A new technique that begins with early tangential excision and coverage with cadaver allograft (A), followed by placement of cultured epithelial autograft (CEA) onto an allodermis base (CEA/A) is an effective treatment for coverage of large burns, according to a recent study.
Indianapolis - A new technique that begins with early tangential excision and coverage with cadaver allograft (A), followed by placement of cultured epithelial autograft (CEA) onto an allodermis base (CEA/A) is an effective treatment for coverage of large burns, according to a recent study.
"CEA is the gold standard, in my view, for large burns," says Rajiv Sood, M.D., co-author of the study published in the Journal of Burn Care and Research. "It has been shown to be a lifesaving technique, the benefits of which include earlier coverage of the wound, better survival and a shorter potential stay in the burn center."
A challenge with using CEA, however, is that it is expensive.
The recent study by Sood et al is thought to be the largest series published on the topic. The study included data from 18 years' experience (1990 to present) using CEA in 88 patients (20 children and 68 adults) who range in age from 6 months to 73 years. The researchers conducted a review of prospectively collected data on adult and pediatric patients grafted with CEA at Indiana University Medical Center for definitive wound coverage (total body surface area, 28 to 98 percent). Follow-up was three to 90 months.
Seven stages are included in the plan of care for the patient requiring CEA for coverage of wounds. These include:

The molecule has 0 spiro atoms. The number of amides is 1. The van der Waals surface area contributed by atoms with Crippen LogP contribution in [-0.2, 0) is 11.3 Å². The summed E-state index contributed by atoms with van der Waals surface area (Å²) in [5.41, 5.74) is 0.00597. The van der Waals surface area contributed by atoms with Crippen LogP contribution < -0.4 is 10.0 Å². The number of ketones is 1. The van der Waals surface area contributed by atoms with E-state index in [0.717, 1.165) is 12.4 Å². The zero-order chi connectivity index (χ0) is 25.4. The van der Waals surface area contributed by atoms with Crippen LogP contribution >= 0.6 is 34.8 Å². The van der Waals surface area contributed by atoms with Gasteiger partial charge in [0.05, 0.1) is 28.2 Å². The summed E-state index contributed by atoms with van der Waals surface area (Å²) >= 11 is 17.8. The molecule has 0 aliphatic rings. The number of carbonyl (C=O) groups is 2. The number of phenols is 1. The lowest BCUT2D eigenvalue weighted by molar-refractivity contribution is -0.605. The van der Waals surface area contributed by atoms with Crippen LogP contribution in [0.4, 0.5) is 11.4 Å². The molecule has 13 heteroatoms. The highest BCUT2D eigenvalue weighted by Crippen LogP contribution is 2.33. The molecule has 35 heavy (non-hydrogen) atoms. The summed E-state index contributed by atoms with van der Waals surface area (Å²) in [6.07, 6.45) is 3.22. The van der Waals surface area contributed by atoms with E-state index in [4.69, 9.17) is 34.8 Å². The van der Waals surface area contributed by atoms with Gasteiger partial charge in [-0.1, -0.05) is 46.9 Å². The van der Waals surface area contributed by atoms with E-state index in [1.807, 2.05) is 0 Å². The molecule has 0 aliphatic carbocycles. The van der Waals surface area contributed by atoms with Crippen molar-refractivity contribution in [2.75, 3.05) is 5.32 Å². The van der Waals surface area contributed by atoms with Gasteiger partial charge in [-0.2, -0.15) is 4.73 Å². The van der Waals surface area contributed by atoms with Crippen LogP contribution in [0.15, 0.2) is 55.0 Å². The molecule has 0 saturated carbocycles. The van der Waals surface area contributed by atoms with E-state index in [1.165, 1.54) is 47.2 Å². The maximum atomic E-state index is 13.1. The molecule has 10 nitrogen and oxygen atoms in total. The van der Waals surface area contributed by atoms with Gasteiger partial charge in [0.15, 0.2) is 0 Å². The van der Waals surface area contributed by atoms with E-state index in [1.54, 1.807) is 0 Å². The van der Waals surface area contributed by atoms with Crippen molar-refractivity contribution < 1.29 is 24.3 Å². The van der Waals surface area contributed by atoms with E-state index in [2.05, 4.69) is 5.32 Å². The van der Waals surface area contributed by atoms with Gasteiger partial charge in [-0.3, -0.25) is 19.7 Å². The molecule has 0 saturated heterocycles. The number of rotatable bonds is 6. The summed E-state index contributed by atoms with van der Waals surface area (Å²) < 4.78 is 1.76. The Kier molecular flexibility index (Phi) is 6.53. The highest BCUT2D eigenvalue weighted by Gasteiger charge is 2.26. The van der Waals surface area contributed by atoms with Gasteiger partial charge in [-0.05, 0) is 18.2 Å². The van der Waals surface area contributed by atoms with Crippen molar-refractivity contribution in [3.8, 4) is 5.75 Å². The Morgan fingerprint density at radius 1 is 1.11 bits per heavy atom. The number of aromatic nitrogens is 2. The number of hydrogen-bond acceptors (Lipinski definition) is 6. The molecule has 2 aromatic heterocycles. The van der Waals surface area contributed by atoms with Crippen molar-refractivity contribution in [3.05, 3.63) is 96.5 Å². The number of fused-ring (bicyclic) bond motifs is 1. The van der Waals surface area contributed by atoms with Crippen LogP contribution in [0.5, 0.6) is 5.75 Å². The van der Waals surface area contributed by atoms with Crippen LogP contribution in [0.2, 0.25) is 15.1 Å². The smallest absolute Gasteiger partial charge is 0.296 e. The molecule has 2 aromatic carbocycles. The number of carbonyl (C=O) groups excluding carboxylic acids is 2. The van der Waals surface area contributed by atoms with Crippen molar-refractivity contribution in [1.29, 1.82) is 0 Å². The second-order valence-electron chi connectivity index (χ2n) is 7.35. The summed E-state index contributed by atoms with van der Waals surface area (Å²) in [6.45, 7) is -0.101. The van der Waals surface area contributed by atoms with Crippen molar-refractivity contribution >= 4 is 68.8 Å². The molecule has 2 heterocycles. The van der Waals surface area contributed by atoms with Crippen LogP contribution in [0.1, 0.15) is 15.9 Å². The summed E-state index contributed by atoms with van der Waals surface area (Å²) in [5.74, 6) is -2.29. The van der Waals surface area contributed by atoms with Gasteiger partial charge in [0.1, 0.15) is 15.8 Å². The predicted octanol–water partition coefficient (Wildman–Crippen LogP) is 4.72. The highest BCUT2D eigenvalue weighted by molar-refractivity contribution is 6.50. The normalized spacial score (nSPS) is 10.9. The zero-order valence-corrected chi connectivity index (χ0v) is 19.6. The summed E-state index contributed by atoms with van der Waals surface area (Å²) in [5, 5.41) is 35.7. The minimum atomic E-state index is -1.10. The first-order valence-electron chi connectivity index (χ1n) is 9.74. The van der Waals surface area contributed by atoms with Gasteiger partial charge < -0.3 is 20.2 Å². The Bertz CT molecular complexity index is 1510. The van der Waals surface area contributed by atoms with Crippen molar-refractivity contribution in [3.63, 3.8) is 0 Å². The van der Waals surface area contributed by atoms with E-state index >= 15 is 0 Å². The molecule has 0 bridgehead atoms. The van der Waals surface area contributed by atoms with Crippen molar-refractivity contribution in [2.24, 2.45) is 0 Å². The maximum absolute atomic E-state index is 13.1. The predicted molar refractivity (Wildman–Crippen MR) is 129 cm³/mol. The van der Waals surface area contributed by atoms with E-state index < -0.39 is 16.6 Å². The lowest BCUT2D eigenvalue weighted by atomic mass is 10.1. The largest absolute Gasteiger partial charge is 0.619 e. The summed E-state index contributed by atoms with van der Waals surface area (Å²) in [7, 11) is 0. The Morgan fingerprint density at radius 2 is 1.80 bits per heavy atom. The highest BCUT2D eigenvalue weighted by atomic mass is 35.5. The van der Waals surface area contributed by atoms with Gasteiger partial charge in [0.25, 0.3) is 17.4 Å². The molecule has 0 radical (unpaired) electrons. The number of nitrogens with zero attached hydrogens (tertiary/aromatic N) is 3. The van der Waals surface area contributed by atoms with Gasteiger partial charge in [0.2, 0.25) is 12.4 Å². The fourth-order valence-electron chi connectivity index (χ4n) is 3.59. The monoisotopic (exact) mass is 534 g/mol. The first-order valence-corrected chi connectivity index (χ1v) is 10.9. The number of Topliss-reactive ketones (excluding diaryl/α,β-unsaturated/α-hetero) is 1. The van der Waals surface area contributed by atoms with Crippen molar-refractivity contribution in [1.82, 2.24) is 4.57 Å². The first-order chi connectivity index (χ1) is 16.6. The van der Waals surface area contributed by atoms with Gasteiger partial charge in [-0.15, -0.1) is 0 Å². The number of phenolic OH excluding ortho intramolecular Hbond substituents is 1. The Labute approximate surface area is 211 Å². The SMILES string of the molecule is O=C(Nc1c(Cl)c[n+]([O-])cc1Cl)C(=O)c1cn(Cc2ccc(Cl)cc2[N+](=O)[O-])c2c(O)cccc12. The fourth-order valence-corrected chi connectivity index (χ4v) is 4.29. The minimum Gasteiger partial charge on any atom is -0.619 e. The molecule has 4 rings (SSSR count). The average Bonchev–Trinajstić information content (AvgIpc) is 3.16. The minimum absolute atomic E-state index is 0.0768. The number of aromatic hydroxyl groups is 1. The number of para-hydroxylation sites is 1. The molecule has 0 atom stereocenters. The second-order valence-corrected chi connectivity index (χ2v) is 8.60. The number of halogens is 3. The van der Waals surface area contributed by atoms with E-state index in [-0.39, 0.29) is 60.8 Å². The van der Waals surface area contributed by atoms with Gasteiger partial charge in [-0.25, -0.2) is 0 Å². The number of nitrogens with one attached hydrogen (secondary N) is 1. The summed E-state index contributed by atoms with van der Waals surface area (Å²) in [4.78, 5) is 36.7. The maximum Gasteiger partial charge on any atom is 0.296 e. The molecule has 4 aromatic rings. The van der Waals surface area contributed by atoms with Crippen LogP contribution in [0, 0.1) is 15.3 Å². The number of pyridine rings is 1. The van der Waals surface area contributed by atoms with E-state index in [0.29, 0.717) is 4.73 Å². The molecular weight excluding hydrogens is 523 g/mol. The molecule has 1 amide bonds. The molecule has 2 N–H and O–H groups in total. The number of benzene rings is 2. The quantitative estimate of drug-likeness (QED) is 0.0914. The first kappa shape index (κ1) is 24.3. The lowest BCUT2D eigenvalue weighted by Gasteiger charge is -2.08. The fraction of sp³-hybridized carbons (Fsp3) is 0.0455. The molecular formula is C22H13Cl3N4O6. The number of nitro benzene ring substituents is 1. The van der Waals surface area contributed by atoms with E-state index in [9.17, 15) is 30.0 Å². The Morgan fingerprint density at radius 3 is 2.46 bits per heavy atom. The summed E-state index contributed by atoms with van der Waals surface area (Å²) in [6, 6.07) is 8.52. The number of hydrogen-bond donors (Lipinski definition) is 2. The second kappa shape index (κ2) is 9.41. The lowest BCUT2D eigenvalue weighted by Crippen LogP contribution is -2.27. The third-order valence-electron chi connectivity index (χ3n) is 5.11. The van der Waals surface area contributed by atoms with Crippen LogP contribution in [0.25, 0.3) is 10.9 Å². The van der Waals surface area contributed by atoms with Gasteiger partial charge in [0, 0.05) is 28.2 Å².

Stage A: Identify appropriate patient for CEA (>50 percent total body surface area (TBSA) limited donor sites);
Stage B: Obtain biopsy and send to laboratory (a 2 cm to 6 cm specimen of unburned tissue obtained sterilely and placed in nutrient solution provided by the laboratory);
Stage C: Wound preparation (Total excision completed by post-burn day five to seven. All wounds covered with thick cryo-preserved allograft. Patient returns to the operating room every three to five days to maximize engraftment of allograft. Three to four days before CEA, obtain swab and quantitative cultures.);
Stage D: CEA (Remove allograft epidermis and, if necessary, re-excise wounds. Obtain swab/quantitative cultures of the wound bed and place CEA. Dress with bridal veil and dry gauze. Use topicals as needed.);
Stage E: Postoperative care (CEA exposed to air two or more times a day. Topicals used as indicated.);
Stage F: CEA takedown (Performed at the bedside (POD seven to 10) Use Shur-Clens wound cleanser (ConvaTec USA) to aid in removal of adherent backings.);
Stage G: Post-takedown (Initiate therapy (OT/PT) and resume hydrotherapy. If wound cultures are negative, use dry dressings. If wound cultures are positive, then use topical antimicrobials.)